On Contention


One way to tell the good guys from the bad guys is this: Contention.

Contention comes from the word “contend”, which is another word for fighting and arguing. Contention in and of itself is not bad. Hopefully, each of us live our lives daily contending with ourselves about what we should do with our time. In science, we contend with each other about science and interpreting the results of experiments. In a good religion, individuals content about what is the true and pure doctrine and what is not.

The problem of contention comes when we stop battling ideas and start battling each other. When it becomes more important that the other person lose, rather than just his ideas, we are fighting each other and not ourselves.

I believe this is what is warned about in the Bible. In the Book of Mormon, in 3 Nephi 11, Jesus spells out that contention doesn’t come from him; it comes from the devil.

When you survey the political landscape, you see people arrayed one against another, like vast armies. For your political philosophy, what is your enemy? Are you arrayed against certain ideas, or are you set against particular people or groups of people (regardless of their ideas)? If so, you’re in the wrong.

This brings to my mind a couple of things.

One of the things I have been thinking about lately is why we need to punish criminals, and what should be the punishment for certain crimes. I think it boils down to this: We punish criminals so we don’t have people taking vengeance for themselves. The amount of punishment we meet should fit the crime, so reasonable people won’t feel like they have to supplement the system. For instance, let’s say we were adamant in executing each and every murder, and our justice system worked pretty much how we wished it would. Would a cop arresting a suspected murderer feel any inclination to rough the suspect up (off the books, of course) if he knew that if he were guilty, he was going to get executed? No, I don’t think so. That’s what you have justice for: so that people don’t go around harming each other because they don’t feel like proper punishment was applied. The whole reason why mythical figures like The Punisher exists is because people feel like the guilty are not being held accountable.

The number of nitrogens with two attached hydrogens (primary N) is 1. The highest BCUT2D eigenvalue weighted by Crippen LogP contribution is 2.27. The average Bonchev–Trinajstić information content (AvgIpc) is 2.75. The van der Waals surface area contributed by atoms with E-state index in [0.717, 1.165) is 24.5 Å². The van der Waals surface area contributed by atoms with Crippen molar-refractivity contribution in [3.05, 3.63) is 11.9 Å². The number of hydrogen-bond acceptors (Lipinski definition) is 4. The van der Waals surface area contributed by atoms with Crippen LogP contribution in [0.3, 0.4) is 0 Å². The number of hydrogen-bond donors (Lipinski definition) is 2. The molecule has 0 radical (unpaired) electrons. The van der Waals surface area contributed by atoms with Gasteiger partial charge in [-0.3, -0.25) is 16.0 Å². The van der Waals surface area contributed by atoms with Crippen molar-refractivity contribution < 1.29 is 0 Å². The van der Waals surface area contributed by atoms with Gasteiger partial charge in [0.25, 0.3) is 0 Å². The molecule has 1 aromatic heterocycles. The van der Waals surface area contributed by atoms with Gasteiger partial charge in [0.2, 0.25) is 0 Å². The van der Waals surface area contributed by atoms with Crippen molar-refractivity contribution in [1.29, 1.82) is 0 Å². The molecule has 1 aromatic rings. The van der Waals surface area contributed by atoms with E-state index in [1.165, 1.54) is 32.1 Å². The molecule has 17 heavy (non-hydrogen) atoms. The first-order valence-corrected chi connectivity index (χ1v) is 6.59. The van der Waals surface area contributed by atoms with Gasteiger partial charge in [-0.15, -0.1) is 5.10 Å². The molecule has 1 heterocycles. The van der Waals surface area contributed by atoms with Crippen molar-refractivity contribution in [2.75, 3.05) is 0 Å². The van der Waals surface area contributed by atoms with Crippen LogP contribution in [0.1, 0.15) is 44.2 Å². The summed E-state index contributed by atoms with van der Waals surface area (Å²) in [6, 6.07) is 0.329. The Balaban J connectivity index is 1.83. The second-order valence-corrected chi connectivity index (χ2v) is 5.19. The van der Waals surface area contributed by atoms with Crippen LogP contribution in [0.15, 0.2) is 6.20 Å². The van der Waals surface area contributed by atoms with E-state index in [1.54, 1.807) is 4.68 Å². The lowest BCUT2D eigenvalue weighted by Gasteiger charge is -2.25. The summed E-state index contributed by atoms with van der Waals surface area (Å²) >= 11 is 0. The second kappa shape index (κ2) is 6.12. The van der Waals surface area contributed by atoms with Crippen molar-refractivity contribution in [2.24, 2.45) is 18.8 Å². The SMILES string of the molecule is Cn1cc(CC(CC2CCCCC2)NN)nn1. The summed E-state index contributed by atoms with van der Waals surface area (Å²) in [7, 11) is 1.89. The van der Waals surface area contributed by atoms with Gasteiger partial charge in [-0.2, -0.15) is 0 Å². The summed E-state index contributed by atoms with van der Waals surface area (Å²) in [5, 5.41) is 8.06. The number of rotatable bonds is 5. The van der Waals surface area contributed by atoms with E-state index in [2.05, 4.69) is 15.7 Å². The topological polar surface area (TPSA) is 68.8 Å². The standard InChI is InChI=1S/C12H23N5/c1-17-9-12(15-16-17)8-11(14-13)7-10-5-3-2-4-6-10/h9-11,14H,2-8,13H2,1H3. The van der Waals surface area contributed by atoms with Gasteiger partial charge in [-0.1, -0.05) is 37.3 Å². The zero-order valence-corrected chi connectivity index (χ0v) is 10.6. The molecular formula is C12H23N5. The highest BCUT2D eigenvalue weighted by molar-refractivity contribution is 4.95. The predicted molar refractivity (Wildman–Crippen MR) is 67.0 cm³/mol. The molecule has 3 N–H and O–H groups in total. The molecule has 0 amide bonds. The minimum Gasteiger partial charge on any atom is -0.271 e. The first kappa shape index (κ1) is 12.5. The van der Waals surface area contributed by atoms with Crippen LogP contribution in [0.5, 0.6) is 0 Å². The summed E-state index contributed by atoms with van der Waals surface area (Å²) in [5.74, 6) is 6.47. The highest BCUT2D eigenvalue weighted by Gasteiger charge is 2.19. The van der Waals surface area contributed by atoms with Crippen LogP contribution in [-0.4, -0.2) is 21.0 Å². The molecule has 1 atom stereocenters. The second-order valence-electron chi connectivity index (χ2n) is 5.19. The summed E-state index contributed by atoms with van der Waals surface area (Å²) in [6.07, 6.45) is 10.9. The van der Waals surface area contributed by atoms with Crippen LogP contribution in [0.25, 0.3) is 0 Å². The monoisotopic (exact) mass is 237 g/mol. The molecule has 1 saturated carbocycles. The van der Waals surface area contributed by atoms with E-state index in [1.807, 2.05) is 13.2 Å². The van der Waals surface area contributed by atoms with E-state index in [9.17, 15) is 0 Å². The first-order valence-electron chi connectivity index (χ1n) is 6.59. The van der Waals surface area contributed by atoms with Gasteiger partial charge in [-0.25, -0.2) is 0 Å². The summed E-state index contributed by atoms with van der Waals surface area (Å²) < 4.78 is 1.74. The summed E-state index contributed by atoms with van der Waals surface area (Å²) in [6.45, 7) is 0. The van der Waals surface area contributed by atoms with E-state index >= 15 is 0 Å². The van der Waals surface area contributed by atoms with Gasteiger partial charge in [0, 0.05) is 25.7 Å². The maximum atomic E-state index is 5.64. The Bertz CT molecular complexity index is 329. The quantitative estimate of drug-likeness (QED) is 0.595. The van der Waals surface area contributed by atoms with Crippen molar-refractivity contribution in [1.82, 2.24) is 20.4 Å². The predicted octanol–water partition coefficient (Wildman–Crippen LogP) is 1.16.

So when I say something like, “We need to execute Hillary Clinton for treason against America”, I am not against Hillary directly, but the things she did. If I believed the justice system would work to uncover all of the murders and traitorous acts she was engaged in and then hold her accountable, life for life (and people have died because of her, make no mistake), then that would be the end of my statement. I wouldn’t feel any anger at Hillary. I might even feel sorry for her and her family as I watch them buckle her down to the execution chair.

In other words, a properly functioning justice system would end pretty much all the contention we have in America. If we executed murderers, rapists, and such, we wouldn’t be so angry at murderers and rapists, but merely wait until they got the inevitable justice.

When I look at what happened over the weekend in Charlottesville, this is my impression. You had a bunch of racist neo-Nazis (false flag or otherwise) and you had a bunch of so-called anti fascists (who behave like fascists.) Both hated each other’s guts, both wanted blood, and the thing is, when someone wants something, they’re going to get it, one way or the other. How do you end the contention? Swift and fair justice. Take the people who initiated violence, hold them accountable, and make it clear that there is no reason for any retribution. Life for life. If someone dies because of the bad decisions of one or more people, they need to die for it, otherwise, we’re going to have more fighting and more deaths.

The good guys, meanwhile, know that justice is coming, in this life of the next. They don’t act except out of self-defense. They hold their hands out in an honest gesture of friendship. The endure bitter abuse and intolerance and even some degree of violence, turning the other cheek, so to speak, and only resort to violence as a last measure.

Keep that in mind.

One Response to “On Contention”

  1. Jason Gardner Says:

    Nice video about the reduction in violence in Norway since the late middle ages. Moral of the story is that the more likely you are to get justice from the system the less likely you will seek your own justice.

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